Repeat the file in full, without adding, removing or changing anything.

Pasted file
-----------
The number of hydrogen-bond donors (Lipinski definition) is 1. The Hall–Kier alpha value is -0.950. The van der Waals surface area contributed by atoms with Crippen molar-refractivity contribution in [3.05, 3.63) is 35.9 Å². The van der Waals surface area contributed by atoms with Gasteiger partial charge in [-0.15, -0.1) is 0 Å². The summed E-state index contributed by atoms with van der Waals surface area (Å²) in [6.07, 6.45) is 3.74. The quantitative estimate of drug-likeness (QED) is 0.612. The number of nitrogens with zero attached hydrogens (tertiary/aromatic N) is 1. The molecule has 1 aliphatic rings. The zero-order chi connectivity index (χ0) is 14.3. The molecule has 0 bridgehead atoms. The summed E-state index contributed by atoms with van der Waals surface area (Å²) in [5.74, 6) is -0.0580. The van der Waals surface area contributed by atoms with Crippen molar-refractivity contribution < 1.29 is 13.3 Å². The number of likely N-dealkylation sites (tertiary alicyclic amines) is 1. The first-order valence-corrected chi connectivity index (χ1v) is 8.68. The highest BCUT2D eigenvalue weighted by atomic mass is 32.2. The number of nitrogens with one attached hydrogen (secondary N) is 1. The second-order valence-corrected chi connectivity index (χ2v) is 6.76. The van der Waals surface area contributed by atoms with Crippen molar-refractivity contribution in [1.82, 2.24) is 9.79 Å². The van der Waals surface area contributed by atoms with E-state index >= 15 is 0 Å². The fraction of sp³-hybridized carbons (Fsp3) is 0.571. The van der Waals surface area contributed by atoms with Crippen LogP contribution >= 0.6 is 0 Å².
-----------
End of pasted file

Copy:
The number of hydrogen-bond donors (Lipinski definition) is 1. The Hall–Kier alpha value is -0.950. The van der Waals surface area contributed by atoms with Crippen molar-refractivity contribution in [3.05, 3.63) is 35.9 Å². The van der Waals surface area contributed by atoms with Gasteiger partial charge in [-0.15, -0.1) is 0 Å². The summed E-state index contributed by atoms with van der Waals surface area (Å²) in [6.07, 6.45) is 3.74. The quantitative estimate of drug-likeness (QED) is 0.612. The number of nitrogens with zero attached hydrogens (tertiary/aromatic N) is 1. The molecule has 1 aliphatic rings. The zero-order chi connectivity index (χ0) is 14.3. The molecule has 0 bridgehead atoms. The summed E-state index contributed by atoms with van der Waals surface area (Å²) in [5.74, 6) is -0.0580. The van der Waals surface area contributed by atoms with Crippen molar-refractivity contribution < 1.29 is 13.3 Å². The number of likely N-dealkylation sites (tertiary alicyclic amines) is 1. The first-order valence-corrected chi connectivity index (χ1v) is 8.68. The highest BCUT2D eigenvalue weighted by atomic mass is 32.2. The number of nitrogens with one attached hydrogen (secondary N) is 1. The second-order valence-corrected chi connectivity index (χ2v) is 6.76. The van der Waals surface area contributed by atoms with Crippen molar-refractivity contribution in [1.82, 2.24) is 9.79 Å². The van der Waals surface area contributed by atoms with E-state index >= 15 is 0 Å². The fraction of sp³-hybridized carbons (Fsp3) is 0.571. The van der Waals surface area contributed by atoms with Crippen LogP contribution >= 0.6 is 0 Å².